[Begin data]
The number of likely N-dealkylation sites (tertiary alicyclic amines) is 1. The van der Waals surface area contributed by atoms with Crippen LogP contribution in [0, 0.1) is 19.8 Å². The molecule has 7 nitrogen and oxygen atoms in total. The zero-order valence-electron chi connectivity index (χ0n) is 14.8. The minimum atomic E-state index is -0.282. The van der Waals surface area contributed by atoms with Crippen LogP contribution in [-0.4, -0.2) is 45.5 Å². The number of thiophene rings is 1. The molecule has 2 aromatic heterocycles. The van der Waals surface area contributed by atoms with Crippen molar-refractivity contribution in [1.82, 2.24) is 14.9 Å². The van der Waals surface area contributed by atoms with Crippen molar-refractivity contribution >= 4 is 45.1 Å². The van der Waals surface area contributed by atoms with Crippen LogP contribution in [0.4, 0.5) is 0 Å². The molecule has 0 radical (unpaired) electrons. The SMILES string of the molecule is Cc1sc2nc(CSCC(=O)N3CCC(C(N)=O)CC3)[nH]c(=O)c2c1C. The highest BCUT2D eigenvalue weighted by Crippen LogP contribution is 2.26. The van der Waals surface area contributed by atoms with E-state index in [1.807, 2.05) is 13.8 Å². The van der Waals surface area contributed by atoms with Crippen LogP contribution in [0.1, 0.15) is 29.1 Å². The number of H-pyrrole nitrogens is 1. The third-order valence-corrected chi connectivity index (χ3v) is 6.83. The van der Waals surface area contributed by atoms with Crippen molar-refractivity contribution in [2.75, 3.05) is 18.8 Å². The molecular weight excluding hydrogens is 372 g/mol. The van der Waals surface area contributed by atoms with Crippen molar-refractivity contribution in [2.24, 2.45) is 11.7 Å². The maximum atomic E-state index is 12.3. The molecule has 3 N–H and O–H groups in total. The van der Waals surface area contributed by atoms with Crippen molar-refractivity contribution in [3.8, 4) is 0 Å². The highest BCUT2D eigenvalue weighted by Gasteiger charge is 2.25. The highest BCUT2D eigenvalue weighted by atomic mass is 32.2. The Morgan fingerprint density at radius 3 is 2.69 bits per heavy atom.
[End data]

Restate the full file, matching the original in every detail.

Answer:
The number of likely N-dealkylation sites (tertiary alicyclic amines) is 1. The van der Waals surface area contributed by atoms with Crippen LogP contribution in [0, 0.1) is 19.8 Å². The molecule has 7 nitrogen and oxygen atoms in total. The zero-order valence-electron chi connectivity index (χ0n) is 14.8. The minimum atomic E-state index is -0.282. The van der Waals surface area contributed by atoms with Crippen LogP contribution in [-0.4, -0.2) is 45.5 Å². The number of thiophene rings is 1. The molecule has 2 aromatic heterocycles. The van der Waals surface area contributed by atoms with Crippen molar-refractivity contribution in [1.82, 2.24) is 14.9 Å². The van der Waals surface area contributed by atoms with Crippen molar-refractivity contribution >= 4 is 45.1 Å². The van der Waals surface area contributed by atoms with Crippen LogP contribution in [0.4, 0.5) is 0 Å². The molecule has 0 radical (unpaired) electrons. The SMILES string of the molecule is Cc1sc2nc(CSCC(=O)N3CCC(C(N)=O)CC3)[nH]c(=O)c2c1C. The highest BCUT2D eigenvalue weighted by Crippen LogP contribution is 2.26. The van der Waals surface area contributed by atoms with E-state index in [1.807, 2.05) is 13.8 Å². The van der Waals surface area contributed by atoms with Crippen LogP contribution in [0.1, 0.15) is 29.1 Å². The number of H-pyrrole nitrogens is 1. The third-order valence-corrected chi connectivity index (χ3v) is 6.83. The van der Waals surface area contributed by atoms with Crippen molar-refractivity contribution in [2.75, 3.05) is 18.8 Å². The molecular weight excluding hydrogens is 372 g/mol. The van der Waals surface area contributed by atoms with Crippen molar-refractivity contribution in [2.24, 2.45) is 11.7 Å². The maximum atomic E-state index is 12.3. The molecule has 3 N–H and O–H groups in total. The van der Waals surface area contributed by atoms with Crippen molar-refractivity contribution in [3.8, 4) is 0 Å². The highest BCUT2D eigenvalue weighted by Gasteiger charge is 2.25. The highest BCUT2D eigenvalue weighted by atomic mass is 32.2. The Morgan fingerprint density at radius 3 is 2.69 bits per heavy atom.